Nomination Of Conservator Or Guardian

(20) Conservator Nominee Information. Hawaii State Courts may determine that a Conservator of your estate or a Guardian should be formally appointed when you are unable to make decisions or incapacitated for a significant period of time. The decision on who to appoint is purely in the power of the Hawaii State Court deliberating on the matter however, the Principal’s nomination for either of these positions is usually taken into consideration. Use the first area provided to name nominate either a Conservator or a Guardian for court appointment.

(21) Conservator Nominee Information. After supplying the name of the Hawaii Principal’s Conservator or Nominee’s name, produce his or her contact information.

(22) Guardian Nominee. If the Hawaii Principal also has a nomination in mind for Court-Appointed Guardian, then present the name and contact information of this Nominee to the final area.

Reliance On This Power Of Attorney

(23) Your Signature And Signature Date. This form requires that the Hawaii Principal provide a valid signature after its completion to make it effective. His or her signature should be produced in front of a Notary Public.

(24) Your Name Printed. The full name of the Hawaii Principal must be recorded so that it appears exactly how it was presented earlier in this paperwork.

(25) Your Address. Space has been provided for the Hawaii Principal to report his or her mailing address and contact telephone number.

(26) Your Telephone Number.

(27) Notarization. After the Hawaii Principal has signed this document, the Notary Public watching must provide a few items to complete the notarization process. Once done, he or she will return this paperwork with the newly notarized signature.

Preparer Report

(28) Identity Of Document Preparer. The full name, complete address, and telephone number of this document’s Preparer should be disclosed. The Preparer is a Party who has physically entered information into this paperwork (i.e. typing in the name of the Parties involved).

Agent’s Certification As To The Validity Of Power Of Attorney

(29) Signature Location. The Hawaii Health Care Agent appointed is expected to document a formal acknowledgment of the authority and responsibilities the Principal designates to him or her. This process requires a record of the state and county where the Hawaii Health Care Agent provides his or her signature acknowledgment. This requirement may need to be fulfilled by the Notary Public in attendance depending on the instructions he or she is providing for the notarization process.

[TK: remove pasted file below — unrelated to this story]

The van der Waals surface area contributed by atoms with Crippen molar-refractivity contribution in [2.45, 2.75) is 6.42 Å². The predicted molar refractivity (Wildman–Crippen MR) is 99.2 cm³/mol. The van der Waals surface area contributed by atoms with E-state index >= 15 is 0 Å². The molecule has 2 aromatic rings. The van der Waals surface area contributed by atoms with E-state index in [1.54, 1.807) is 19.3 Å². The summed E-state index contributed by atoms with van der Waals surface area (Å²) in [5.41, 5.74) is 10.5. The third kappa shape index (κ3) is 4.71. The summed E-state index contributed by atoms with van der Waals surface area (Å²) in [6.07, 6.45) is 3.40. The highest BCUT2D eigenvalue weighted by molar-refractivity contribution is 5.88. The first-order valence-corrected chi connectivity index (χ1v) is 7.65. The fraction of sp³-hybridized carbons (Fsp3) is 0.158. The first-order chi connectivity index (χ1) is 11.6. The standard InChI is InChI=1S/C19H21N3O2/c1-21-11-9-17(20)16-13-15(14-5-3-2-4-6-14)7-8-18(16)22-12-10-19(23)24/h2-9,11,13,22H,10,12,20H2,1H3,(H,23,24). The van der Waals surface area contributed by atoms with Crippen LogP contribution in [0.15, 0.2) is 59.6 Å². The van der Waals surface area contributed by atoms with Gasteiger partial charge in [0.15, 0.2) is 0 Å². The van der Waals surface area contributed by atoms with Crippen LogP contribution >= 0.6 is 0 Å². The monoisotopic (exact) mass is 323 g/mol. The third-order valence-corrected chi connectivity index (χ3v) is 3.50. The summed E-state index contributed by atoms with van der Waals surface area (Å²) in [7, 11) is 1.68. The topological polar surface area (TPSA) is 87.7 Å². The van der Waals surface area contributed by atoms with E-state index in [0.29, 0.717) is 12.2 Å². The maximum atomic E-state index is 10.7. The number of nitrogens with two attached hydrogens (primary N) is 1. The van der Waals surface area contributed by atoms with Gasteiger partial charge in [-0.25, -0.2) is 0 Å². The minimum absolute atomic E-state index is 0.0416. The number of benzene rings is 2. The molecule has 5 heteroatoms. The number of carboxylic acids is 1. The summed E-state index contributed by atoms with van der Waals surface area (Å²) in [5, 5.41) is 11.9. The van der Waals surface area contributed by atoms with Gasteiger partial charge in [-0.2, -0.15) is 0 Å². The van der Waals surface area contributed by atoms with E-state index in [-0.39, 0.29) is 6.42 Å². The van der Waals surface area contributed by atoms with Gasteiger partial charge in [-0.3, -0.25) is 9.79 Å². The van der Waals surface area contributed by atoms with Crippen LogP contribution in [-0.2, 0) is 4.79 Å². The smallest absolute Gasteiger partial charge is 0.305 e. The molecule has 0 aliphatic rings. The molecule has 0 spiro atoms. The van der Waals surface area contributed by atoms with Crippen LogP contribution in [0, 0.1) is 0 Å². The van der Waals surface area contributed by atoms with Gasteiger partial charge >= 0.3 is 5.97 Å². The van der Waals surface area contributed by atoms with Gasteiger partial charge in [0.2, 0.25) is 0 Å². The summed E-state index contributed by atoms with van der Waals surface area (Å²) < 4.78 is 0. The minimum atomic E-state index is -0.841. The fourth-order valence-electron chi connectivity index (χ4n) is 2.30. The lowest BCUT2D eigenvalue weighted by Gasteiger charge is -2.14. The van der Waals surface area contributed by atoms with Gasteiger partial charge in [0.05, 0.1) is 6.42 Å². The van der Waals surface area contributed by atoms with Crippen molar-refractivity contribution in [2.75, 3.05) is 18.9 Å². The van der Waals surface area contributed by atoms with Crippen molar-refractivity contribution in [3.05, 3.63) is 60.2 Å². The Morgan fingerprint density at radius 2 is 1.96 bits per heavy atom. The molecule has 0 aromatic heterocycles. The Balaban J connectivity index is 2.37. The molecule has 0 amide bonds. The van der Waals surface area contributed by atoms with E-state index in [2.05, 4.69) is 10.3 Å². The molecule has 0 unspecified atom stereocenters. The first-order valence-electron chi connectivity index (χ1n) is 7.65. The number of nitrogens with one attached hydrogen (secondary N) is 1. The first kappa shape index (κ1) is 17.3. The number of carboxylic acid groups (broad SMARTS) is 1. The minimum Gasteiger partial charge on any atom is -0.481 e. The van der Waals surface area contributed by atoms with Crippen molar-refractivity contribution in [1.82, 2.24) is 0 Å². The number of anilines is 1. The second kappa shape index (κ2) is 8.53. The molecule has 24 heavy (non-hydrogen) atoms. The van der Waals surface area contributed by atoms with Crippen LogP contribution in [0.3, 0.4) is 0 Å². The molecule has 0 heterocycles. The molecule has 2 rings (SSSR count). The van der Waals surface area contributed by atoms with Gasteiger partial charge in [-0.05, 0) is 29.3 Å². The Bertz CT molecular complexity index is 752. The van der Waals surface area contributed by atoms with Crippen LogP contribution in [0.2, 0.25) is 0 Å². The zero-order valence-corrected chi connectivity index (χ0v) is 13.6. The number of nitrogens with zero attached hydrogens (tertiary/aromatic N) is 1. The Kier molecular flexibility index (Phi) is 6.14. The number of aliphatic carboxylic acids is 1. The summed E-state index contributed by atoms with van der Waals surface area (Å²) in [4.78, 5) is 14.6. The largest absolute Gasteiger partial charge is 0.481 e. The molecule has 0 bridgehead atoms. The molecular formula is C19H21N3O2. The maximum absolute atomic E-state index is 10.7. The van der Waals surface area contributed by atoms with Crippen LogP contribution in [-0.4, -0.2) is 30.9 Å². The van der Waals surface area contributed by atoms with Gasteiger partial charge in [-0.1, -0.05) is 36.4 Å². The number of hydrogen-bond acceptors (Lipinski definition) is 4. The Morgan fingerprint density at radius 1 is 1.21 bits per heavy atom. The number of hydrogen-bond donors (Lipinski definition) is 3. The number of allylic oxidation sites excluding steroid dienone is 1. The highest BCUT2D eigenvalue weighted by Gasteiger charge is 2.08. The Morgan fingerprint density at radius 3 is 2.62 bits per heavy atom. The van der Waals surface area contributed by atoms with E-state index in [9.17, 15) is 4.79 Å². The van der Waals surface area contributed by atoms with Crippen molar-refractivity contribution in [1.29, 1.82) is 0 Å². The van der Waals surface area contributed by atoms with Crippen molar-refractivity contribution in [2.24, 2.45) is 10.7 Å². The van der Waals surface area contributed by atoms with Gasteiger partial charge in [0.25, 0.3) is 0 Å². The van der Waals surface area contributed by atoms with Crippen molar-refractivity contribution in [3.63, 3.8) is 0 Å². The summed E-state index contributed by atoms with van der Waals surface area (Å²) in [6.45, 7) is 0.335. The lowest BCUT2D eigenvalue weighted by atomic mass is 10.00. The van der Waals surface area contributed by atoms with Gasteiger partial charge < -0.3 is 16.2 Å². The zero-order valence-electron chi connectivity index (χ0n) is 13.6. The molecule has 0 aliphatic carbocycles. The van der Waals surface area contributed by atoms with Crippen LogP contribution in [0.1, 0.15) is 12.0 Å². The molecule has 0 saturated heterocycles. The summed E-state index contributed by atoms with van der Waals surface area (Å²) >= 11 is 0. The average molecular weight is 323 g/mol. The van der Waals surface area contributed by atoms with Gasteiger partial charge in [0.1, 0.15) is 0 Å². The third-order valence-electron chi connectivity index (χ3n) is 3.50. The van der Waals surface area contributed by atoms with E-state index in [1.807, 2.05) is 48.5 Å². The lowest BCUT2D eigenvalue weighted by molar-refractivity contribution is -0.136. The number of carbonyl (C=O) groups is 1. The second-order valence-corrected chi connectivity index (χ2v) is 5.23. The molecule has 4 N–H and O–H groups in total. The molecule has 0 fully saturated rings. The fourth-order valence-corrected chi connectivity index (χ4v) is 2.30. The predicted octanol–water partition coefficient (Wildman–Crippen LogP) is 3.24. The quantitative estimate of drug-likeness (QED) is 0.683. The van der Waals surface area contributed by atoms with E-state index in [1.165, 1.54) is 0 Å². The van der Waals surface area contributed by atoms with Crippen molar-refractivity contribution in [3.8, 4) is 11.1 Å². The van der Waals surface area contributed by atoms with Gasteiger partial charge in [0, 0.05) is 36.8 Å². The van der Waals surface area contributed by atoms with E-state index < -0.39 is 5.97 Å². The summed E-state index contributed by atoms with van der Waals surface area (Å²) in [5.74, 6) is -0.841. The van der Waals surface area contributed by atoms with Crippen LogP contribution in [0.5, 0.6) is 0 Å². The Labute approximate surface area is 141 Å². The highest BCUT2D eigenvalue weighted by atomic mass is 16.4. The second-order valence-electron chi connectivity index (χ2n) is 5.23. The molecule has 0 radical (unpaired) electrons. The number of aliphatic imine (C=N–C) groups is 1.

(30) Name Of Agent. The statement provided requires that the full name of the Hawaii Health Care Agent be presented.

(31) Name Of Principal. In addition to identifying the Health Care Agent’s name, the Hawaii Principal must be named in this declaration.

(32) Power Document Date. The Hawaii Principal’s signature date must be reproduced in this declaration of acceptance.

(33) Attorney-in-Fact Comments. Any relevant observations or comments the Hawaii Health Care Agent wishes documented should be included to this statement before it is signed.

Signature And Acknowledgment

(34) Hawaii Health Care Agent’s Signature. The Hawaii Health Care Agent or Medical Attorney-in-Fact must sign this statement before a Notary Public so that it may be considered an effective acknowledgment.

(35) Hawaii Health Care Agent’s Date Of Signature.

(36) Agent’s Name Printed.

(37) Agent’s Address. The Hawaii Health Care Agent’s permanent address must be documented.

(38) Telephone Number Of Hawaii Health Care Agent.

(39) Agent Signature Notarization. The Notary Public overseeing the Hawaii Health Care Agent or Medical Attorney-in-Fact’s signing will complete the notarization process once the requirements he or she has put forth have been satisfied.

Hawaii Health Care Agent Statement Preparer

(40) Preparer Identity. If the information presented to the Hawaii Health Care Agent’s statement was supplied by a Preparer then the Preparer is expected to self-report by disclosing his or her name and contact information to the space provided.